Operating Issues for Starting and Growing a Business


A)  Business Operating Issues:

1. What is a Business Plan and why do I need one?

2. Can you define your proposed product or service in terms of your core product, actual product and augmented product/service?  If you don't have a product or service yet, you can search for business ideas by reading these two resouces entitled, Types of Businesses and Find a Business Idea.

2b. If you are a retailer, do you know the dollar value of your merchandise sold?

3. Do you have any plans for future product developments or possible future services?

4. Will you be a manufacturer, wholesaler, retailer, or service provider?

5. Will your business be seasonal, semi seasonal, etc? Why?

6. Which month (s) do you anticipate to be the busiest? Why?

7. Which month (s) do you anticipate to be the slowest? Why?

8. What type of ownership will the business be? (IE Sole proprietor, partnership, or corporation)

9. If the ownership is a partnership, have you developed a partnership agreement?

10. Have you considered a name for your business?

11. Have you registered your business name yet? When do you intend to register the business name?

12. When do you intend to start the business or expand your existing one?

13. Have you developed a time-line that charts each step required prior to opening?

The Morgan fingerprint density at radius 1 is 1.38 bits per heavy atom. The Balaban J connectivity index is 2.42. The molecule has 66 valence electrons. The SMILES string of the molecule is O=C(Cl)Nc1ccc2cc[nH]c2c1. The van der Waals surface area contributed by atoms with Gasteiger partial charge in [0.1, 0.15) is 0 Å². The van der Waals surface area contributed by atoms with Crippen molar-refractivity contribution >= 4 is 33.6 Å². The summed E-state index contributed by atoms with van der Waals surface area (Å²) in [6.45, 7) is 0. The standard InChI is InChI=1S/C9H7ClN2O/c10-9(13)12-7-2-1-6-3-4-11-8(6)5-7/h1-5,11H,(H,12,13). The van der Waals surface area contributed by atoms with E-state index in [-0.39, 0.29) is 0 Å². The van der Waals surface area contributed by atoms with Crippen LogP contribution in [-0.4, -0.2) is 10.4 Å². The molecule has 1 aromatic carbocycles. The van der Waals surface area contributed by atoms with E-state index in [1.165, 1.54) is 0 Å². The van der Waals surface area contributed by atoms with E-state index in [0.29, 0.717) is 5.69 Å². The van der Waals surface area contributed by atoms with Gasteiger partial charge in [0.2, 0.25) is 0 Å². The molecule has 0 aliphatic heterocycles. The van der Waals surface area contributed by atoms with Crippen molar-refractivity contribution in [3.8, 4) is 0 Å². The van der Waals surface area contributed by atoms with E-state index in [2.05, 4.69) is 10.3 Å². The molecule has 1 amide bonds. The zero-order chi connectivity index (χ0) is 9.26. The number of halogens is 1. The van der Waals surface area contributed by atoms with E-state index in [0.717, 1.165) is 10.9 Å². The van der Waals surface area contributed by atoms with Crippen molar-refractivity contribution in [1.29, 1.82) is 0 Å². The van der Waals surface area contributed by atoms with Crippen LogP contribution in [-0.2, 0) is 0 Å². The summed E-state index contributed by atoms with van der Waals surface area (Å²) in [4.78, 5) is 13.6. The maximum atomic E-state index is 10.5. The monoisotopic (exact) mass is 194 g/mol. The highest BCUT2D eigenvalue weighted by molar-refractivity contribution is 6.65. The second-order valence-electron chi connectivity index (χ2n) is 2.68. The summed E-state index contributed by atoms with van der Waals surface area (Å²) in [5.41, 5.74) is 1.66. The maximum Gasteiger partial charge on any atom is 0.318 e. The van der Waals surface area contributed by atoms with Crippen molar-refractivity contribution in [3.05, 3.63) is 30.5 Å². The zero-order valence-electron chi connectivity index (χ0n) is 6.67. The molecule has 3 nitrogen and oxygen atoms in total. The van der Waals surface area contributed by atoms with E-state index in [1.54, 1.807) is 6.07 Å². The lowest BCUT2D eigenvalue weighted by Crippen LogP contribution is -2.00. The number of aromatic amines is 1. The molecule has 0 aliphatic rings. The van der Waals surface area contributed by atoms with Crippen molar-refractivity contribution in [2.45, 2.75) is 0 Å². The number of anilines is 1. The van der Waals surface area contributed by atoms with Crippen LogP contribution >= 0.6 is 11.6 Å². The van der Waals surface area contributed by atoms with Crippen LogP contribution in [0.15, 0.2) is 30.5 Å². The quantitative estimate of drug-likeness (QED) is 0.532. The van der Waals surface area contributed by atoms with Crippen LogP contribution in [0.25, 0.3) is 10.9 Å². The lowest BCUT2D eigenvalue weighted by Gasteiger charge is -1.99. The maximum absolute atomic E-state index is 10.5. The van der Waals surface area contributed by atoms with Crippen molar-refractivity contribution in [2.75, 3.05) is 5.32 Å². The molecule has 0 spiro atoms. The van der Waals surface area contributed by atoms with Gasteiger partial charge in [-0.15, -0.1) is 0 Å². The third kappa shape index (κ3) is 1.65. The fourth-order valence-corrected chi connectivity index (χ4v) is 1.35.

14. Who will supply your products/raw materials? Where are your suppliers located?

15. Will suppliers be able to supply your anticipated product demand? Have you created a list of alternative or backup suppliers in the case where a supplier is     unable to fill a specific order?

16. Do you need to develop a contract with your suppliers, customers, and others? If so, what steps have you taken in this regard?

17. Will suppliers ship the products/raw materials to your place of business? If so, are you aware of the shipping terms and extra costs?

18. Do you need a startup inventory of products (IE stock)? If so, be sure to create a complete list of stock you need to start the business along with their associated costs? This will be needed in the forecasted cash-flow statement in order to determine the amount of financing you will need to start and maintain the operation.

19. What credit terms, if any, will suppliers grant you? (Cash on delivery, 30 days credit, 60 days credit, etc….).

20. Where will you store inventory until it is needed for display or resale?

21. Have you the space and production or assembly capacity to handle your projected sales?

22. Can your product or service be produced at increased rates or quantities? What is your production capacity, if applicable?

23. Where will your business be located?

24. Does your planned facility or location allow for future expansion? Can additional space be rented or built on should your business expand?

25. Does your facility need renovations? List the renovations that must be carried prior to opening.

26. If renovations are required, who will complete them and how much will each cost.

27. Do you intend to rent a business location or erect a building? Either way, be sure to understand all costs associated with the selected approach and when payments are to be made.